Also known as Tanganyika, the Red Maasai is a native sheep breed traditionally reared by the Maasai community in East Africa. It is found in southern Kenya, northern Tanzania and some parts of Uganda, in arid and semi-arid regions along the Great Rift Valley.
The breed has a fat tail and dense hair covering its body instead of wool. Red is the most common color, but brown or dappled coats can also be seen. The sheep are relatively large in size, though quite stocky (the males are around 73 centimeters tall and can weigh up to 45 kilos, while the females are an average of 62 centimeters tall and 35 kilos). This hardy breed is able to survive various local parasites, like Haemonchus contortus, and long periods of drought. Raised in wild conditions, primarily for their meat, they represent an important source of food security for the local communities.
The Maasai wait for the sheep to reach at least 12 months of age before slaughtering them. The meat can be roasted or boiled and is eaten throughout the year, but particularly at special occasions like weddings and initiations. According to traditional belief, the rain god entrusted livestock to the Maasai when heaven and earth were divided, and the Red Maasai sheep was the first animal chosen by the community to be farmed.
Maasai land has long been subject to various pressures: often grabbed from herders and given to other groups or private investors. Grazing land has been reduced and the indigenous people have been forced to move, often violently. Recurring droughts, worsened by climate change, and the growing numbers of young people moving to the cities have compounded the problems. And since the 1970s, Kenyan agricultural policy has promoted crosses between the Red Maasai and Dorper and other imported sheep breeds, making it increasingly hard to find purebred Red Maasai sheep.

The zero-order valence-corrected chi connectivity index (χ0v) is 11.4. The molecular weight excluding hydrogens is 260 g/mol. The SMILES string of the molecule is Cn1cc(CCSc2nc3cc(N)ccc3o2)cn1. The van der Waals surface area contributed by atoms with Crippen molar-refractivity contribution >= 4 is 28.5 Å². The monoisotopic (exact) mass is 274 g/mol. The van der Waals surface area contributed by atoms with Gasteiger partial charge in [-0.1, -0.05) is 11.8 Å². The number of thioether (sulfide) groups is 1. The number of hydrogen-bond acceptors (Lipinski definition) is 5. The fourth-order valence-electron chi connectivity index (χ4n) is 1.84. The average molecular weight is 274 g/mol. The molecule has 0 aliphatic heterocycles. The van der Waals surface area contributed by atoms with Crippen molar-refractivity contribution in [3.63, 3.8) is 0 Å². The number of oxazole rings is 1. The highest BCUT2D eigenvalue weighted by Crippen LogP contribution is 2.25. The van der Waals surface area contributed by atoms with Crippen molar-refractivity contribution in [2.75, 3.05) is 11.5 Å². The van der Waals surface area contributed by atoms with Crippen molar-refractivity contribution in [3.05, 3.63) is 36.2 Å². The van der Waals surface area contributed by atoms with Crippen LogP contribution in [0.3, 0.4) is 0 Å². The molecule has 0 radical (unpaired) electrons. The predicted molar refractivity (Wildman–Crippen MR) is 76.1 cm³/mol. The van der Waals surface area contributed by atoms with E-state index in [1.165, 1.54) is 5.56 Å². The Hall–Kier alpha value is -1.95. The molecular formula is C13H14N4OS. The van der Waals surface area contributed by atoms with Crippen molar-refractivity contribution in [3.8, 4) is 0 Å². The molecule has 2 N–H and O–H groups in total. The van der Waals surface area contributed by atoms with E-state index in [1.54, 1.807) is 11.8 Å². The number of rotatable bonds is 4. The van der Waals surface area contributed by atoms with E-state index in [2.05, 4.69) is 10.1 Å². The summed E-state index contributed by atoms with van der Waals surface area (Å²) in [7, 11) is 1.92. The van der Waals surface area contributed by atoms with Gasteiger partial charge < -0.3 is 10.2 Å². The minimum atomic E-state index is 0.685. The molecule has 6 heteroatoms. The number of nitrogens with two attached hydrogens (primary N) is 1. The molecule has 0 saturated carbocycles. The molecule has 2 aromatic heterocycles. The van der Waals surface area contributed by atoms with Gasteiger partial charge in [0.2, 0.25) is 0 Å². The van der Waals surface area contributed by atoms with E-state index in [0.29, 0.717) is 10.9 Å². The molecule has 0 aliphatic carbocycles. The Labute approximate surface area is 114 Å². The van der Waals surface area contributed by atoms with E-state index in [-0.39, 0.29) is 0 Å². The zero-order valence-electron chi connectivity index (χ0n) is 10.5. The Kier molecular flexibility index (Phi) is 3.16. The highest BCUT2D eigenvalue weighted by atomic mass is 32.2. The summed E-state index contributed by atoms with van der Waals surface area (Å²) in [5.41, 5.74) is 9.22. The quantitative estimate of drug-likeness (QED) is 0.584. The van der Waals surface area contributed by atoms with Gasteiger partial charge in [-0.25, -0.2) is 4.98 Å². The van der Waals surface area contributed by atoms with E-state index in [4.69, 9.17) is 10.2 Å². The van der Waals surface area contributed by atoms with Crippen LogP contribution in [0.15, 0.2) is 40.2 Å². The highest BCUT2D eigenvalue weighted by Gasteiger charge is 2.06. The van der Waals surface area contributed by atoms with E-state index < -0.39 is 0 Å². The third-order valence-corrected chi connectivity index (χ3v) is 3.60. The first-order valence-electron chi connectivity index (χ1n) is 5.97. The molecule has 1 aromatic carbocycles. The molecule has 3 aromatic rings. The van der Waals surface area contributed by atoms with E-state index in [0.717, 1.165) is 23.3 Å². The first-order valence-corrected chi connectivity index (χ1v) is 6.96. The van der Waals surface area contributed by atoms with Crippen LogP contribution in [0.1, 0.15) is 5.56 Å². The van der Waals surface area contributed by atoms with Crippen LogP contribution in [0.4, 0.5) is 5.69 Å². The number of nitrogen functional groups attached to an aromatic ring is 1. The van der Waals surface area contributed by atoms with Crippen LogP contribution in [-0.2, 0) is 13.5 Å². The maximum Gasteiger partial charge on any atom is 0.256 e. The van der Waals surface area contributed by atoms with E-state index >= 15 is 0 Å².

Saving this breed is essential to preserve a genetic resource and a resilient animal, able to survive disease and a rapidly changing climate.
The Presidium has been established thanks to a collaboration between Slow Food and IFAD. One of its objectives is to strengthen the Maasai community through training, technical assistance, experience exchanges and the creation of marketing channels, with a particular focus on including women and youth.
The Maasai communityThe Maasai community will also be involved in the national and international activities of the Terra Madre Indigenous network, a platform for sharing and exchanging experiences that helps indigenous peoples to work together and find solutions to common problems.
Southern Kenya, northern Kenya and some of Uganda, along the Great Rift Valley
40 Maasai farmers from two communities, one in Rosarian (Nakuru county) and one in Ol’Keri (Narok community)
Presidio supported by
IFAD – International Fund for Agricultural Development